|Mar9-12, 02:36 PM||#1|
Compiled Functions in Mathematica
I was looking at ways I could optimize a simulation I wrote in Mathematica and came across the command compile. From what I understand, it defines a function that expects a numerical value for the variable. But I don't understand how this would be any different from just ordinarily defining a function using " := "
|Mar9-12, 07:57 PM||#2|
When not inside a Compile something like + has to check
Is this a symbol, if so then do this
Is this a decimal approximation, if so then do this
Is this a matrix, if so then do this
All the checking adds a considerable overhead.
When inside a Compile the rules are very different. It invokes a much more limited set of sanity checks, if those fail it defaults back to the uncompiled code, otherwise it invokes something similar to a Java byte code machine which simulates a virtual CPU to do mostly numerical calculations.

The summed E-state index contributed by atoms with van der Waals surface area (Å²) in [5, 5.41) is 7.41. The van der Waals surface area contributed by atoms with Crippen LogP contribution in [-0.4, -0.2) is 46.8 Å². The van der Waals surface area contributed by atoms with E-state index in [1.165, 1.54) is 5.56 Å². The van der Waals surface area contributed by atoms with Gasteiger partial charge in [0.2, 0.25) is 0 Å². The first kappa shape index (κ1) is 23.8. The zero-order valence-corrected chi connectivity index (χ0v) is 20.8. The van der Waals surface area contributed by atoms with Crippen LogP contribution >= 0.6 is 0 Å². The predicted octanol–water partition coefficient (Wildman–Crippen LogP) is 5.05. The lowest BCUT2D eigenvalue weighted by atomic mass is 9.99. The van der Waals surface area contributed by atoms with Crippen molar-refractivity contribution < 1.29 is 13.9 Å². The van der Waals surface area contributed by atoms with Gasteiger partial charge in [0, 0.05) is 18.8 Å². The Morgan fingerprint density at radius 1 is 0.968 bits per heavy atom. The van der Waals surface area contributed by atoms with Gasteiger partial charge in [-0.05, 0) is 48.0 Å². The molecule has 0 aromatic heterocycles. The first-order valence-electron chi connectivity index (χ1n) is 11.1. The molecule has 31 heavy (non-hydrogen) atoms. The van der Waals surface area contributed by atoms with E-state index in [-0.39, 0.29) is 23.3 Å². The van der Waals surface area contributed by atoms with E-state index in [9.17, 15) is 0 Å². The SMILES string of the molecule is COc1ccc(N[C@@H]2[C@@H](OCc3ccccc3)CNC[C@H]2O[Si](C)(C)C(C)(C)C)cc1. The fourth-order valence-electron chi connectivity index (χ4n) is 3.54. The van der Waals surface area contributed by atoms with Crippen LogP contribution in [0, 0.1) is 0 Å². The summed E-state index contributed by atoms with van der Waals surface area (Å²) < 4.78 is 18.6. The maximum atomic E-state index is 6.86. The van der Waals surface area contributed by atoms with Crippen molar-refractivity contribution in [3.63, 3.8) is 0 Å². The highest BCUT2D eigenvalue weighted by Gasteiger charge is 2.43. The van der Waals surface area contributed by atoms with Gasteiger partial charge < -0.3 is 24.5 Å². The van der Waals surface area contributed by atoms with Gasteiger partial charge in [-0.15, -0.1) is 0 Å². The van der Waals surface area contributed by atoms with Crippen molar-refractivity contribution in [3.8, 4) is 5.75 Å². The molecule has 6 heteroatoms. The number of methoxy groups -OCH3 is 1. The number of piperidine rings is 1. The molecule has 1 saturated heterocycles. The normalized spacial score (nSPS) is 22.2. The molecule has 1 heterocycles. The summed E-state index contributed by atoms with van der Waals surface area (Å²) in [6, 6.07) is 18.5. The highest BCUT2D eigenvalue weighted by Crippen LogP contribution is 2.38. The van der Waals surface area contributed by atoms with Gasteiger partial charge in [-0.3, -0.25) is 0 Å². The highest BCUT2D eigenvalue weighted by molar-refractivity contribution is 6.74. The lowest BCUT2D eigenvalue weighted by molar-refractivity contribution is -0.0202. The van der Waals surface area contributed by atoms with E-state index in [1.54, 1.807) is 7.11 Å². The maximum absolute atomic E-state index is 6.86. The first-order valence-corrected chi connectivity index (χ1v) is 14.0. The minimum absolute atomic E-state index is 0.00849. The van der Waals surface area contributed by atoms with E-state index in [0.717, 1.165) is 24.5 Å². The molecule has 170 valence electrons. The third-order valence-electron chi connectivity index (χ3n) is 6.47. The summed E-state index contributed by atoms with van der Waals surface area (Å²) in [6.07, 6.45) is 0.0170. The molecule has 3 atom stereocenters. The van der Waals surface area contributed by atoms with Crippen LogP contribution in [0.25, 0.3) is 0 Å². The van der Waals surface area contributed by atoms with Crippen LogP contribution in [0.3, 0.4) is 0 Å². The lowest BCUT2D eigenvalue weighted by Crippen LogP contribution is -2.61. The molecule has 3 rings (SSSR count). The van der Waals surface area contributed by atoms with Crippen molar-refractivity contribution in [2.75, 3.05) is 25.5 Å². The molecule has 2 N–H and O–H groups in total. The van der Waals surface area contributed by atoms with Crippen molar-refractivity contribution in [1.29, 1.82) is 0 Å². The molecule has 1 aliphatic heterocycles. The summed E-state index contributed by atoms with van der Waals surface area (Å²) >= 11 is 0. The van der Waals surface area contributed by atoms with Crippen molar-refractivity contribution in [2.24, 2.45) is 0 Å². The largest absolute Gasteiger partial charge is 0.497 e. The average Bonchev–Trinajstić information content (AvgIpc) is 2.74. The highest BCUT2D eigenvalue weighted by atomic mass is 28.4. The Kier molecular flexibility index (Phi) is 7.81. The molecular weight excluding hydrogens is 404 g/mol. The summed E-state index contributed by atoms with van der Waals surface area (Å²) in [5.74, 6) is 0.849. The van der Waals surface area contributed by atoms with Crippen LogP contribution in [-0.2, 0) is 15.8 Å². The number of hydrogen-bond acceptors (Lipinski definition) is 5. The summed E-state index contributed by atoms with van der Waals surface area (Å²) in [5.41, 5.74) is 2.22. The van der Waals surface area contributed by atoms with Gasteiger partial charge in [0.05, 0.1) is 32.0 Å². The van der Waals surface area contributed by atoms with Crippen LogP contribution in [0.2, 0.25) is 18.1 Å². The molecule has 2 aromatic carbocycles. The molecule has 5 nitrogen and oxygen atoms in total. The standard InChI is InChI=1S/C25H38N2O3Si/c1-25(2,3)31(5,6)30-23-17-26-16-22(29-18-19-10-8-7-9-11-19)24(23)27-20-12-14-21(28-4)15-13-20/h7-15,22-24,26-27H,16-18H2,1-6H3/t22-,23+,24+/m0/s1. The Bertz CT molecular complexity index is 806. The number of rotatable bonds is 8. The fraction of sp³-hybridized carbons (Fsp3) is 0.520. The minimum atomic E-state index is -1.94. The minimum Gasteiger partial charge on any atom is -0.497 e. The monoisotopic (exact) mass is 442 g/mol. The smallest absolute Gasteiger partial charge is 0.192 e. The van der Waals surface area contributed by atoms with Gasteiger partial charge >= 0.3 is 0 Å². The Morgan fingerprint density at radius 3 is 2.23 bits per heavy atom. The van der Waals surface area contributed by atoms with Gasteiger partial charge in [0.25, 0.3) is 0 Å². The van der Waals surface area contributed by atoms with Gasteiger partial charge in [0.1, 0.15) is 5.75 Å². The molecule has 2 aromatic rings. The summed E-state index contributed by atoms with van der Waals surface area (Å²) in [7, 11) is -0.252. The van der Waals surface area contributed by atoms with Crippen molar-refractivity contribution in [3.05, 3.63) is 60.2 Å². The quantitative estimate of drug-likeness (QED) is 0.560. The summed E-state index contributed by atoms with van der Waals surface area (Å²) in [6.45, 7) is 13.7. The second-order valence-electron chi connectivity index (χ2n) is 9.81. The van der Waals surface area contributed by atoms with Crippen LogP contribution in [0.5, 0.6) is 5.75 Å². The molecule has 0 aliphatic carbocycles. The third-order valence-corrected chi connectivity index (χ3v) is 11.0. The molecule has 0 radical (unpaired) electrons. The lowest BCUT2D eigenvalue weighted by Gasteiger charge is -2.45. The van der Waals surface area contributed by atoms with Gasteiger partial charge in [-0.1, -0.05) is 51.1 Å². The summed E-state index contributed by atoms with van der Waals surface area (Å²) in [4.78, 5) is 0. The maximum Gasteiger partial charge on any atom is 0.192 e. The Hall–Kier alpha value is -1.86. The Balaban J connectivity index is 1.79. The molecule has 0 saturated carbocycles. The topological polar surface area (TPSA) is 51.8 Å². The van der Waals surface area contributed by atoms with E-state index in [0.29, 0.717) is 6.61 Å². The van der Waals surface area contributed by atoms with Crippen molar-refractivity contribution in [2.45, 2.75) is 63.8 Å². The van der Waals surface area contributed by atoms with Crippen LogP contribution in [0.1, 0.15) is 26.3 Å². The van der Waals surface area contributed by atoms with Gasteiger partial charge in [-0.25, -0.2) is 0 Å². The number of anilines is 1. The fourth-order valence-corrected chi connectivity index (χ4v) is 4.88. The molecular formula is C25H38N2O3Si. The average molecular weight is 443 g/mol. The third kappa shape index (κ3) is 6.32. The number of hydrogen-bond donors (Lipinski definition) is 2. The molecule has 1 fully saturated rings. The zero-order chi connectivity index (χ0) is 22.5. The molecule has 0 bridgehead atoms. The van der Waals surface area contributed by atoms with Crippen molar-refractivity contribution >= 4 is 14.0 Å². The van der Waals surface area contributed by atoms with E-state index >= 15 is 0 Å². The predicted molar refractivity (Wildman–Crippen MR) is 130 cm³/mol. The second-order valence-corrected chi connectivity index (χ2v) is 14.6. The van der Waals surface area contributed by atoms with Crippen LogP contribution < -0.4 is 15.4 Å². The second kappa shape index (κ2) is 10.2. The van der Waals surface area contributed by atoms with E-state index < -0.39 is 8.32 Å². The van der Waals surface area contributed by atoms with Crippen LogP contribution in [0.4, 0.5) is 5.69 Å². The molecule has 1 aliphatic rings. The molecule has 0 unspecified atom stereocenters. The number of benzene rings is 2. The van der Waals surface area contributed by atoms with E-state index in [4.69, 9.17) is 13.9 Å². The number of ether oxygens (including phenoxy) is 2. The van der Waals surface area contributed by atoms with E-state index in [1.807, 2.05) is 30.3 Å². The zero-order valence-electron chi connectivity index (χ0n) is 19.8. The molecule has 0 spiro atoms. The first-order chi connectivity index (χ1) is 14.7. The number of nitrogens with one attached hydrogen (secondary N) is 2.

For the right kinds of problems with a really well implemented algorithm inside Compile you can see 5-30x increase in speed. But Compile is at or near the top of the list for worst documented functions available. There are tiny little examples here and there in books and you can try to reverse engineer what the documentation should be to use it effectively. I am mostly serious with my offer to buy a cake for the first person to write a really really well done tutorial on how to write a Compile so that it will always do what I want fast and will work the first time. Thus far I have had zero nibbles on that.
You can also consider MathLink to an outside executable. If you can put almost everything you need to do into that executable and have minimal communication then that can provide you even greater speed.
|compile, compiled function, mathematica, optimize|
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